People don't realise it, but Florida is actually quite dry all winter, but never quite too dry for at least a moderate morning dew. There are quite a few wild cactus. The Palms accumulate moisture through the leaves at night, these leaves lead the moisture directly into the trunk of the tree. Dew lifts by 10:30 every summer morning, 9:30 in the winter.

The Beautyberry likes the well drained sand, a little top dirt about enough for the weeds, but not enough for it to actually grow in the hedgerow. It grows on the South side of any thicket where there isnt enough top... read more


On Aug 5, 2013, FishMang from Grant Valkaria, FL (Zone 9b) wrote:

There are but a handful of negatives out of all these posts, and I can see it some cases it's a problem. On my property in Valkaria, Fl, I have broadcast the seeds and finally one has germinated and is growing nicely. Looks like I may have to keep it under control. So far it's very attractive. I read the berries are edible, but I have my doubts.


On Jul 25, 2013, LeahRoberts from Fort Worth, TX wrote:

I wasn't impressed with this 'nothing special' bush when I first moved to this house in the spring of 2009. Then around August I saw the purple berries and fell in love! I gave it no extra attention during the drought last year and it survived beautifully! Super easy to root tip cuttings too! As a side note, my dog loves to lay under it and has no fleas or tics. Kinda makes me wonder if the old settlers who broke off branches and stuck them under the horses yokes to ward off mosquitoes and biting flies has some merit.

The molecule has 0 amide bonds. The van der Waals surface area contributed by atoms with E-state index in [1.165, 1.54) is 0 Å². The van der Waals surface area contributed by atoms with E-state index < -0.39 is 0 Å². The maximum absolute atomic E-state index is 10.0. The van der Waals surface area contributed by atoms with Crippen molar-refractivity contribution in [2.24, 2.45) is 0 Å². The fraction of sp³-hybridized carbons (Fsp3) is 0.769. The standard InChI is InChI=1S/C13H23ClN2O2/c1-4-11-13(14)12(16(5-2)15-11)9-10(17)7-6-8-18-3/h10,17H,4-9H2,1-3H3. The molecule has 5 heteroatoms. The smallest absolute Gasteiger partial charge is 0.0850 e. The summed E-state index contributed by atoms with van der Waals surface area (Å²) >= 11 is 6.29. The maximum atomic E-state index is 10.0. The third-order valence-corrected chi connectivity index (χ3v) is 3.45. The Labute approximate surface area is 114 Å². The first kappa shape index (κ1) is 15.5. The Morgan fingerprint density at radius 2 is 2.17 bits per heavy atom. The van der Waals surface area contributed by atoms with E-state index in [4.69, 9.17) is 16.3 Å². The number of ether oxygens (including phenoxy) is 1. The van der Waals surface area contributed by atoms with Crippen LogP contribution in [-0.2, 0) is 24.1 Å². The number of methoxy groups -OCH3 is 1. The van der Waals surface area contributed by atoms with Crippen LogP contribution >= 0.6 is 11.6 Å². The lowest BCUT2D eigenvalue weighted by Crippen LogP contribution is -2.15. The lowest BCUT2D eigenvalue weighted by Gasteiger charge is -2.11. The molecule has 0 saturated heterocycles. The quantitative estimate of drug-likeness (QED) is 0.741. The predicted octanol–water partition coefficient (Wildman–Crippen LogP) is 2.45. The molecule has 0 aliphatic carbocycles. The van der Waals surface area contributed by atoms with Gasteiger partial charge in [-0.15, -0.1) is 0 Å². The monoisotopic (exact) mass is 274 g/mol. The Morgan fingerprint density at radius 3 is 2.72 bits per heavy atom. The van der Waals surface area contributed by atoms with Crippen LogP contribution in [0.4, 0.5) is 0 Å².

On Jan 29, 2013, RobD_SC from Columbia, SC (Zone 8a) wrote:

Beautyberry is not fussy, requires virtually no care, and will provide shelter, nesting habitat, and important winter food for songbirds. Several years ago, I stumbled onto the idea of transplanting several volunteer seedlings to the beds under our living room windows, and as a result we now enjoy watching mockingbirds, Carolina wrens, and other friends visiting the berry-laden branches just outside our windows throughout fall and winter.


On Aug 11, 2012, stownsend from Mt Pleasant, SC wrote:

I love this plant! We moved to SC from CA and had never seen it before. There was one in the yard when we moved in, living under an oak tree. As it was winter, all I did was trim it back, not having any idea what it was. I still didn't pay any attention to it as summer came. One day I looked out the window and lost my breath. It was ablaze with glorious purple berries! It has been a favorite ever since and I can't get enough of taking pictures of the lovely berries. It was my sister in Georgia who finally told me what it was. Now I am moving to the country where I will have plenty of space for any plants I want. I need to try to get some seeds and grow some plants of my own that I can have there, but I have worked full time all my life - I am not a gardener! Help! I need details ... read more


On May 23, 2012, joegrad from Cottonwood, AL wrote:



On May 25, 2011, mizar5 from Merritt Island, FL (Zone 9b) wrote: